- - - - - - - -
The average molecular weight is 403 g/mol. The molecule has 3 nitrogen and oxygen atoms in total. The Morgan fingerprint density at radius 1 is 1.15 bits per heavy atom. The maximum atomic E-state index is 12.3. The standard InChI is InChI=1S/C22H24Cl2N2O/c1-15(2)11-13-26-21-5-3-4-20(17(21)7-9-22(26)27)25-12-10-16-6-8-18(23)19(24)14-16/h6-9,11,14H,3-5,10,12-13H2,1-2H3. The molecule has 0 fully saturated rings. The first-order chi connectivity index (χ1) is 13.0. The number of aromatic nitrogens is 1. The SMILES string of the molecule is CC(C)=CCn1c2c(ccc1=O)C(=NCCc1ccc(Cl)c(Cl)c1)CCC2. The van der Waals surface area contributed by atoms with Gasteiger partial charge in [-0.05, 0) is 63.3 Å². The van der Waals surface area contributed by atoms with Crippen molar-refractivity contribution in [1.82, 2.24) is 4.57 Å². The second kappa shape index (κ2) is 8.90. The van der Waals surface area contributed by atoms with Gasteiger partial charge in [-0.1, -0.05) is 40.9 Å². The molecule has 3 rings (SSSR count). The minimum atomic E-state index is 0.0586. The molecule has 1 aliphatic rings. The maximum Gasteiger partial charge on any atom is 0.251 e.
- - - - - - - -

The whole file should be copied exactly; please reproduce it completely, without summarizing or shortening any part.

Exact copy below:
The average molecular weight is 403 g/mol. The molecule has 3 nitrogen and oxygen atoms in total. The Morgan fingerprint density at radius 1 is 1.15 bits per heavy atom. The maximum atomic E-state index is 12.3. The standard InChI is InChI=1S/C22H24Cl2N2O/c1-15(2)11-13-26-21-5-3-4-20(17(21)7-9-22(26)27)25-12-10-16-6-8-18(23)19(24)14-16/h6-9,11,14H,3-5,10,12-13H2,1-2H3. The molecule has 0 fully saturated rings. The first-order chi connectivity index (χ1) is 13.0. The number of aromatic nitrogens is 1. The SMILES string of the molecule is CC(C)=CCn1c2c(ccc1=O)C(=NCCc1ccc(Cl)c(Cl)c1)CCC2. The van der Waals surface area contributed by atoms with Gasteiger partial charge in [-0.05, 0) is 63.3 Å². The van der Waals surface area contributed by atoms with Crippen molar-refractivity contribution in [1.82, 2.24) is 4.57 Å². The second kappa shape index (κ2) is 8.90. The van der Waals surface area contributed by atoms with Gasteiger partial charge in [-0.1, -0.05) is 40.9 Å². The molecule has 3 rings (SSSR count). The minimum atomic E-state index is 0.0586. The molecule has 1 aliphatic rings. The maximum Gasteiger partial charge on any atom is 0.251 e.